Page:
Visit the Franciscan monastery and the palaces of the city. Built in 1317, the Franciscan Monastery is located right at the entrance of the city, pass the Pile Gate. The monastery houses the old pharmacy from 14th century. The monastery has two cloisters: upper and lower. The upper and lower cloisters. The lower cloister is built in Romanesque-Gothic, and it consists of 120 columns, and 12 pillars, frescoes, reliefs, statue of St. Francis, and a fountain.
Walking the city walls will give you a good idea of the town’s size, layout and breathtaking setting, but it is also one of the most beautiful strolls you can take. The views are spectacular the entire way.
The walls are made from limestone and are 1.3 miles long and between 4 to 6 meters thick and consist of four fortresses: Minceta, Revelin, St. John, and the Bokar Fortress; two additional round towers, 12 square towers, 5 bastions, and 2 cornerstone forts. After the earthquake in 1667 the walls were still standing. The City Walls are open year round, and take about an hour and a half to complete the full circle. Be prepared to take tons of photos.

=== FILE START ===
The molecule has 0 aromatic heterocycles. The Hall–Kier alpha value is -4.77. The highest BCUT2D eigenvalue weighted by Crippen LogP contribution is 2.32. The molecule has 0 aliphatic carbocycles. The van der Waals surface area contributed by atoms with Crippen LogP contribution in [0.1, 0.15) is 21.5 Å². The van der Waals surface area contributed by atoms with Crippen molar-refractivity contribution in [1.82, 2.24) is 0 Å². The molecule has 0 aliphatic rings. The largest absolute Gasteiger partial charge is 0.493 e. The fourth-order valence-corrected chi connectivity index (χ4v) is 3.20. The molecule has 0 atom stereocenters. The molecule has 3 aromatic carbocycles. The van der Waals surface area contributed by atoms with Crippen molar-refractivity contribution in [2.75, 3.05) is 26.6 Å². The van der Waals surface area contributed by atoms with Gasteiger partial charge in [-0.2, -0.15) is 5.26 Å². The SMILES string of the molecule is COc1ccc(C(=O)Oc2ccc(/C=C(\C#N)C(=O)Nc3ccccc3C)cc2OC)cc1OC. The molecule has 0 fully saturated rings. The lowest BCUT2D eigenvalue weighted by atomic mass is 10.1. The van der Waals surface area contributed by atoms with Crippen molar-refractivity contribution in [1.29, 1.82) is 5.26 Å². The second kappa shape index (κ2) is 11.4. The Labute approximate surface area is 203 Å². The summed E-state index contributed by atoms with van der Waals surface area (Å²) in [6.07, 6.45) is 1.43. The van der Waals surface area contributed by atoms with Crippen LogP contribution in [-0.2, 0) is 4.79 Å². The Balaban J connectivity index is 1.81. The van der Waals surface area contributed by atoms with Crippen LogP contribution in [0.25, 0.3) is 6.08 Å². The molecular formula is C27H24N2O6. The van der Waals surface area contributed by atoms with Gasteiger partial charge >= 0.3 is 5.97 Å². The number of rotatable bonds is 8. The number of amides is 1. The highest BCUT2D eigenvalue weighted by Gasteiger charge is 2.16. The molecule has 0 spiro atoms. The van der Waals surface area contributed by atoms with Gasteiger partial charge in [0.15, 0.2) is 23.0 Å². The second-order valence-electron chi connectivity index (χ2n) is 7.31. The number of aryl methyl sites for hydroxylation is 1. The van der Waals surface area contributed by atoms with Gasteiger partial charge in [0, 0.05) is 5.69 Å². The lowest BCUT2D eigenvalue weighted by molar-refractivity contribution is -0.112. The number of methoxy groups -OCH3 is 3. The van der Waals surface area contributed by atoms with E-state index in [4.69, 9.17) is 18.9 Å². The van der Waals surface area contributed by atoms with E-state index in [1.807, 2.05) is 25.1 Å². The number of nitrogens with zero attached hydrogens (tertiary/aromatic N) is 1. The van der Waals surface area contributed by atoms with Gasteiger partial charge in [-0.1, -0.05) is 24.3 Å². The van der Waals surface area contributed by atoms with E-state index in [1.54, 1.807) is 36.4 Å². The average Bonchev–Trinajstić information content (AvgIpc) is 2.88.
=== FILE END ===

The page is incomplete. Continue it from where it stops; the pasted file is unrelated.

Gornji Ugao Tower
For a Dubrovnik history lesson, visit the Gornji Ugao Tower. This is an interesting look at the history of the city as you tour the excavated foundry. An archeological research brought to light impressive discovery of metallurgic foundry with all it’s original segments. A forge, the mould casting section, water basins, a sedimentation channels and a sand depository all used for the production of gunpowder, casting bronze and bells mulding. The Gornji Ugao Tower is difficult to find. It is located near Minceta Tower but you do not enter it from the city walls. You have to walk up to Minceta Tower from the Stradun.
Bird’s Eye of Dubrovnik
Seeing Dubrovnik from the top of Srd is a must. You can either hike or take the cable car to the top. The views of the city and the Adriatic Coast are spectacular from up here. On a clear day, you can see 35 miles away. Maybe the best time to go on mount Srd is just before dusk to watch the amazing sea sunset.